I asked Siim which European partners are engaging most actively with his team on building solutions and answering the pending questions.
„There are differences between countries actively working on e-government topics, on one hand, and digital economy issues on the other. In the first group I could highlight the Nordic countries (especially Denmark and Finland), Netherlands, Austria, for example. Obviously our countries need to work on both of these broad topics if we want to bring the full benefits of Digital Europe to our citizens and businesses.“
My conversation with Mari Vavulski was at the „Sphere Resto & Store“ – about as hipsterish a combination of restaurant and „shabby chic“ shop as you could find in any of the „artists & geeks“ neighborhoods in Berlin, London, Boston or SF. Mari is on the „Startup Estonia“ team, figuring out which are the ways to make Estonia an even better place for local and international founders and teams to set up shop, start, grow and scale their businesses.
„We take great care not to interfere or compete with private initiatives“ she explained over a really nice lunch. „Startup Estonia, together with the SmartCap government fund-of-funds, is selecting early-stage private fund management teams into our portfolio – just last week we announced the first fund managed by Rain Rannu, Veljo Otsason and Marek Kiisa, serial entrepreneurs and active angels. They will combine public and private investors' capital to further boost the ecosystem.“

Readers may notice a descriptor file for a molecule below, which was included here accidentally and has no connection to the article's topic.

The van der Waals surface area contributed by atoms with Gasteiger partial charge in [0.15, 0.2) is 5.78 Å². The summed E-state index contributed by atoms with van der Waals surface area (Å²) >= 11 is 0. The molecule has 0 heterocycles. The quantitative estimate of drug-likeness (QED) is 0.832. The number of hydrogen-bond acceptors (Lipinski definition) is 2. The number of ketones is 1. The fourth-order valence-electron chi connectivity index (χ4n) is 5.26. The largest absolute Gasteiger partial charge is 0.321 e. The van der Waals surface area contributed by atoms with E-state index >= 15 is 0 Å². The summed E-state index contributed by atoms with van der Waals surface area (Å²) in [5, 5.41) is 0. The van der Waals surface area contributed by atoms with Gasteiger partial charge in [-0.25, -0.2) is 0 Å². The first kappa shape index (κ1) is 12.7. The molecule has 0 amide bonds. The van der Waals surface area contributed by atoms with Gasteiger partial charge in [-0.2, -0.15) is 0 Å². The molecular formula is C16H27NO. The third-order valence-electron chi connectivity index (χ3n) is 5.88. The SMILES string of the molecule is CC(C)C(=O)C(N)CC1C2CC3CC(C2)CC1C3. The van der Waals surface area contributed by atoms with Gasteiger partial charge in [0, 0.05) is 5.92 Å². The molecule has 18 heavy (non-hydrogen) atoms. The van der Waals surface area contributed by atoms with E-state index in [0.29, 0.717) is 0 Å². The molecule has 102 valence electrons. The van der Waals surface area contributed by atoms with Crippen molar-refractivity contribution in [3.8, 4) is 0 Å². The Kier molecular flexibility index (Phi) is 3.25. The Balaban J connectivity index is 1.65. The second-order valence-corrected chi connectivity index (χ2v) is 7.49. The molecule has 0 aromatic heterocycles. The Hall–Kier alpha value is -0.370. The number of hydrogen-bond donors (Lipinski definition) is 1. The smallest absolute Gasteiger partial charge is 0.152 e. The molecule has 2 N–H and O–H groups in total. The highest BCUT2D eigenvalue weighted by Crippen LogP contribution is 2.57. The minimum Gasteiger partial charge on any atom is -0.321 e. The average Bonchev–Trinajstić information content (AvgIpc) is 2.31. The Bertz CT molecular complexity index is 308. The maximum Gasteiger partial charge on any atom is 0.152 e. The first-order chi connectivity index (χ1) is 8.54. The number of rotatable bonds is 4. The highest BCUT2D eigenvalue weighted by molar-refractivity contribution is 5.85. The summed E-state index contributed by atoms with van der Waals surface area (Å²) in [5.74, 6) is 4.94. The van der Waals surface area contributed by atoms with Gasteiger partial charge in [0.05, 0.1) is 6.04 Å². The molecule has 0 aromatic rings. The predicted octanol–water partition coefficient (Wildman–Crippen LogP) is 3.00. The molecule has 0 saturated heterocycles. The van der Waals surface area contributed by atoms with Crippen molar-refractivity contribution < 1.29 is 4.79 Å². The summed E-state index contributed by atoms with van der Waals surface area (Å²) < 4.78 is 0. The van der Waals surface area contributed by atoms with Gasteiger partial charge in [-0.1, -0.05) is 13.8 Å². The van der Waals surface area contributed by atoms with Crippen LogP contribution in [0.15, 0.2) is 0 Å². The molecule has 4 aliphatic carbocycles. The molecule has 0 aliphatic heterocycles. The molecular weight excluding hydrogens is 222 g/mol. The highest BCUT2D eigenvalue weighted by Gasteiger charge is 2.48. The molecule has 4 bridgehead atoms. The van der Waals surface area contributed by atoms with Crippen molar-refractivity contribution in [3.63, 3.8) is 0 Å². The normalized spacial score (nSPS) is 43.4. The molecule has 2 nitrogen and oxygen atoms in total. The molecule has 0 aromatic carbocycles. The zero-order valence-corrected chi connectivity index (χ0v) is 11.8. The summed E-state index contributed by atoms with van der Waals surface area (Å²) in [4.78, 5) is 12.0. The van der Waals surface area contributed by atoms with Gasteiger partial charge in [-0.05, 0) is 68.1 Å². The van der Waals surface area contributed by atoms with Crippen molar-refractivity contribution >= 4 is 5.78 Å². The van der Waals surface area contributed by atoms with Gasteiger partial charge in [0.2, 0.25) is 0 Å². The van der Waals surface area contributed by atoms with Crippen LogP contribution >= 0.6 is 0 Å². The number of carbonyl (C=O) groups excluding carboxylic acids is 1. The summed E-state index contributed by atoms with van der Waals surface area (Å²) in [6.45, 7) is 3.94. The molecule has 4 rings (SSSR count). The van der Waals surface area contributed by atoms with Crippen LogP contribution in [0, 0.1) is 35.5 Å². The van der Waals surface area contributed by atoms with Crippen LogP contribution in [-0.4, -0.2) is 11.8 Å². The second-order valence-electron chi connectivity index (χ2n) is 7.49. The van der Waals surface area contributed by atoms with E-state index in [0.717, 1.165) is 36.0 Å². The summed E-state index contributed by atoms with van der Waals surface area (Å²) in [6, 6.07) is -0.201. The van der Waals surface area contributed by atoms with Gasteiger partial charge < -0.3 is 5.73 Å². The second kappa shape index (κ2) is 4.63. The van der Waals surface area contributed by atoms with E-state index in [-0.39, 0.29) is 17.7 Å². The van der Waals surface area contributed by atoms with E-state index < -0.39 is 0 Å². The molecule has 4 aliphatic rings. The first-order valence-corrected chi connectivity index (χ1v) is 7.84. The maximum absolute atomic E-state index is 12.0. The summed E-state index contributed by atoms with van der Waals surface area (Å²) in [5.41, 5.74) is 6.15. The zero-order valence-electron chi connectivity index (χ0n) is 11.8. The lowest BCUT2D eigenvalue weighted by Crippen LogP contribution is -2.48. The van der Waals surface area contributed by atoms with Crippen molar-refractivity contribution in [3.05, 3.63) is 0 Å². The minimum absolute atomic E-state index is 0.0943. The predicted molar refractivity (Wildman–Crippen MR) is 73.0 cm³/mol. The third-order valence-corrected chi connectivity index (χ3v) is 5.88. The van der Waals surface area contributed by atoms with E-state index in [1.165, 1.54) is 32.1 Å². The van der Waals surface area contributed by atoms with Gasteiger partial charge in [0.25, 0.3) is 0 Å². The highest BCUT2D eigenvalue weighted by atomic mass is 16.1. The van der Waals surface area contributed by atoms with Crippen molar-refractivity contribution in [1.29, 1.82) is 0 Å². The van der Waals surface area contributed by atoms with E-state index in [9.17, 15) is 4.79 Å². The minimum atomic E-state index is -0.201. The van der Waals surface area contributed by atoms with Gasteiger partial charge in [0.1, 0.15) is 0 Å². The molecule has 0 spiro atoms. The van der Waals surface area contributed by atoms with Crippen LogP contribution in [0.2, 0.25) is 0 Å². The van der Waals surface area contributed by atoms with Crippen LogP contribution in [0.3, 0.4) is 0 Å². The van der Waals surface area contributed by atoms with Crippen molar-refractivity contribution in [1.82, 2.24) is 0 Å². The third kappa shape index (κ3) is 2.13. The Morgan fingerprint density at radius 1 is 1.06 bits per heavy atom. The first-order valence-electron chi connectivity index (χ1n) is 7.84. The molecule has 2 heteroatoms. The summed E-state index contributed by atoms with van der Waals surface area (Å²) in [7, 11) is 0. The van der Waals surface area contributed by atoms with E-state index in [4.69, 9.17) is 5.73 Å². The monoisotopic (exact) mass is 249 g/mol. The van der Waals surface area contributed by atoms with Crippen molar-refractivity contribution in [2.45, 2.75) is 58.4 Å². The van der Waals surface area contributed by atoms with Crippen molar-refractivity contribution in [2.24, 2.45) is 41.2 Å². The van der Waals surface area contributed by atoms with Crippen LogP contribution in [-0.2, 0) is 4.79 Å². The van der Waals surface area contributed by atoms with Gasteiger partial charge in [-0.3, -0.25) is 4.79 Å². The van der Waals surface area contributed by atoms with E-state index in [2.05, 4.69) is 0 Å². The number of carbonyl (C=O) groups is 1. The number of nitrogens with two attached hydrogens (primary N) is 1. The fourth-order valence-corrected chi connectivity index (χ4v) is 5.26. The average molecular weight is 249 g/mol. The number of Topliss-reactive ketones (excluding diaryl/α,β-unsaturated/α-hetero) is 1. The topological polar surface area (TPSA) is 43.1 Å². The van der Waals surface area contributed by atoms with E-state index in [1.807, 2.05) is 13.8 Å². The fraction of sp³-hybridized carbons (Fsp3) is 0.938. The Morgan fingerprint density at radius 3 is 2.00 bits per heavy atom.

Aside from supplying capital on the „back end“, so to speak, some of Startup Estonia's other priorities include working on and reforming regulation for high-growth companies; marketing Estonian startups to the world and making sure it's as easy as possible for top international talent to come to Estonia to either start their own projects or join one of the numerous startups already active and growing.
„Startup Visa is a major effort for us,“ Mari posited. „We are reaching out to large countries with young, tech-savvy populations such as Ukraine, Turkey and India.“ So ... if any of you readers out there are working for a government other than the Estonian one – take note. The Estonian government is actively supporting local companies in recruiting the talented boys and girls from the famous Indian Institutes of Technology!
In the next article of this two-part series on the Estonian tech scene, I will be sharing my conversations with the private sector side – entrepreneurs, founders, co-working spaces, accelerators and other key players in the ecosystem.
Parliament conference photos courtesy of Riigikogu - the Estonian Parliament. More can be found here. Other photos: Ivo Spigel